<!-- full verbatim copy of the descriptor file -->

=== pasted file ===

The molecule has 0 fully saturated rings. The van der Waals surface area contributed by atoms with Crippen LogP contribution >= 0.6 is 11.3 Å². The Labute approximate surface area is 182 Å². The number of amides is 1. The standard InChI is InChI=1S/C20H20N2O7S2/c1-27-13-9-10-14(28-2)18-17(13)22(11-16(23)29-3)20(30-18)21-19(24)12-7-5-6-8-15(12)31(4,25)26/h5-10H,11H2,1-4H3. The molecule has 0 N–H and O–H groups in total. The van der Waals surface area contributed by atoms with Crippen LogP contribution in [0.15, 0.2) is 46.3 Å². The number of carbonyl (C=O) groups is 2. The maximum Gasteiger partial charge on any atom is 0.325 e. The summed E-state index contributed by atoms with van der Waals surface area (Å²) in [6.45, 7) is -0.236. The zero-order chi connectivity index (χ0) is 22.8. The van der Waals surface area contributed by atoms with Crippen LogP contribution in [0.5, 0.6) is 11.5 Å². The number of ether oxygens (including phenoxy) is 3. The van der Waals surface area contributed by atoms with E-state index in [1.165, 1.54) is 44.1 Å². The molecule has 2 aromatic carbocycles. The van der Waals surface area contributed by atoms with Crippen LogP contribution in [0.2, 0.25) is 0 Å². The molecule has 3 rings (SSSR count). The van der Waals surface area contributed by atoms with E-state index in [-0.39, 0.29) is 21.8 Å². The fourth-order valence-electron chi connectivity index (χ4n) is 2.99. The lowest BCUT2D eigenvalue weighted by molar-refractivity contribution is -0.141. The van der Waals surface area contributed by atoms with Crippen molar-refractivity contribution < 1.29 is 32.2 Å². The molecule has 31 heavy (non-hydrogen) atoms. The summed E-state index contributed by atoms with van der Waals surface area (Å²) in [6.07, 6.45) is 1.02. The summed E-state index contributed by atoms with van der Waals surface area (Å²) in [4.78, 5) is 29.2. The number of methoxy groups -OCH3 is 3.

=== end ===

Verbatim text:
The molecule has 0 fully saturated rings. The van der Waals surface area contributed by atoms with Crippen LogP contribution >= 0.6 is 11.3 Å². The Labute approximate surface area is 182 Å². The number of amides is 1. The standard InChI is InChI=1S/C20H20N2O7S2/c1-27-13-9-10-14(28-2)18-17(13)22(11-16(23)29-3)20(30-18)21-19(24)12-7-5-6-8-15(12)31(4,25)26/h5-10H,11H2,1-4H3. The molecule has 0 N–H and O–H groups in total. The van der Waals surface area contributed by atoms with Crippen LogP contribution in [0.15, 0.2) is 46.3 Å². The number of carbonyl (C=O) groups is 2. The maximum Gasteiger partial charge on any atom is 0.325 e. The summed E-state index contributed by atoms with van der Waals surface area (Å²) in [6.45, 7) is -0.236. The zero-order chi connectivity index (χ0) is 22.8. The van der Waals surface area contributed by atoms with Crippen LogP contribution in [0.5, 0.6) is 11.5 Å². The number of ether oxygens (including phenoxy) is 3. The van der Waals surface area contributed by atoms with E-state index in [1.165, 1.54) is 44.1 Å². The molecule has 2 aromatic carbocycles. The van der Waals surface area contributed by atoms with Crippen LogP contribution in [0.2, 0.25) is 0 Å². The molecule has 3 rings (SSSR count). The van der Waals surface area contributed by atoms with E-state index in [-0.39, 0.29) is 21.8 Å². The fourth-order valence-electron chi connectivity index (χ4n) is 2.99. The lowest BCUT2D eigenvalue weighted by molar-refractivity contribution is -0.141. The van der Waals surface area contributed by atoms with Crippen molar-refractivity contribution < 1.29 is 32.2 Å². The molecule has 31 heavy (non-hydrogen) atoms. The summed E-state index contributed by atoms with van der Waals surface area (Å²) in [6.07, 6.45) is 1.02. The summed E-state index contributed by atoms with van der Waals surface area (Å²) in [4.78, 5) is 29.2. The number of methoxy groups -OCH3 is 3.